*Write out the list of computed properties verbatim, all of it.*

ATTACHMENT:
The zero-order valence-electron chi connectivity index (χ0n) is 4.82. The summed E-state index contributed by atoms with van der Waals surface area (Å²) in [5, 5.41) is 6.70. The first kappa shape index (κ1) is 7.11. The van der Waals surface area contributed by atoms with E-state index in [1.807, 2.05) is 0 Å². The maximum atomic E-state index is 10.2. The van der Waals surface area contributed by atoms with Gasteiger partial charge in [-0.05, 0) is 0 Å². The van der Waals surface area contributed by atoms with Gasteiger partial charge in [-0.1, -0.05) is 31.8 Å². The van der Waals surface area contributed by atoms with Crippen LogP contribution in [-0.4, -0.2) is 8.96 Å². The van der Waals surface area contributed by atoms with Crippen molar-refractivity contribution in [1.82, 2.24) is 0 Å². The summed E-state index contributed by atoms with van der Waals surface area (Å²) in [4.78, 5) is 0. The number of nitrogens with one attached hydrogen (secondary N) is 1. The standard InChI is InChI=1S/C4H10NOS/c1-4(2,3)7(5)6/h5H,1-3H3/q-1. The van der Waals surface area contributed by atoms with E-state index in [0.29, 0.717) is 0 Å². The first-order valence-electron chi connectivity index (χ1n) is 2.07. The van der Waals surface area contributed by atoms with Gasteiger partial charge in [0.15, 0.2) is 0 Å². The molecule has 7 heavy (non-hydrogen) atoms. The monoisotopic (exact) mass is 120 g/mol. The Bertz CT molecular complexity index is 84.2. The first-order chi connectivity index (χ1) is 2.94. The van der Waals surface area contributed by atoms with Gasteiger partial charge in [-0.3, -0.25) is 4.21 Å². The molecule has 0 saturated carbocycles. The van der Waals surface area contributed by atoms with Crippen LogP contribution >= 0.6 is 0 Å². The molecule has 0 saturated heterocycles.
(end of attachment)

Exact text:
The zero-order valence-electron chi connectivity index (χ0n) is 4.82. The summed E-state index contributed by atoms with van der Waals surface area (Å²) in [5, 5.41) is 6.70. The first kappa shape index (κ1) is 7.11. The van der Waals surface area contributed by atoms with E-state index in [1.807, 2.05) is 0 Å². The maximum atomic E-state index is 10.2. The van der Waals surface area contributed by atoms with Gasteiger partial charge in [-0.05, 0) is 0 Å². The van der Waals surface area contributed by atoms with Gasteiger partial charge in [-0.1, -0.05) is 31.8 Å². The van der Waals surface area contributed by atoms with Crippen LogP contribution in [-0.4, -0.2) is 8.96 Å². The van der Waals surface area contributed by atoms with Crippen molar-refractivity contribution in [1.82, 2.24) is 0 Å². The summed E-state index contributed by atoms with van der Waals surface area (Å²) in [4.78, 5) is 0. The number of nitrogens with one attached hydrogen (secondary N) is 1. The standard InChI is InChI=1S/C4H10NOS/c1-4(2,3)7(5)6/h5H,1-3H3/q-1. The van der Waals surface area contributed by atoms with E-state index in [0.29, 0.717) is 0 Å². The first-order valence-electron chi connectivity index (χ1n) is 2.07. The van der Waals surface area contributed by atoms with Gasteiger partial charge in [0.15, 0.2) is 0 Å². The molecule has 7 heavy (non-hydrogen) atoms. The monoisotopic (exact) mass is 120 g/mol. The Bertz CT molecular complexity index is 84.2. The first-order chi connectivity index (χ1) is 2.94. The van der Waals surface area contributed by atoms with Gasteiger partial charge in [-0.3, -0.25) is 4.21 Å². The molecule has 0 saturated carbocycles. The van der Waals surface area contributed by atoms with Crippen LogP contribution >= 0.6 is 0 Å². The molecule has 0 saturated heterocycles.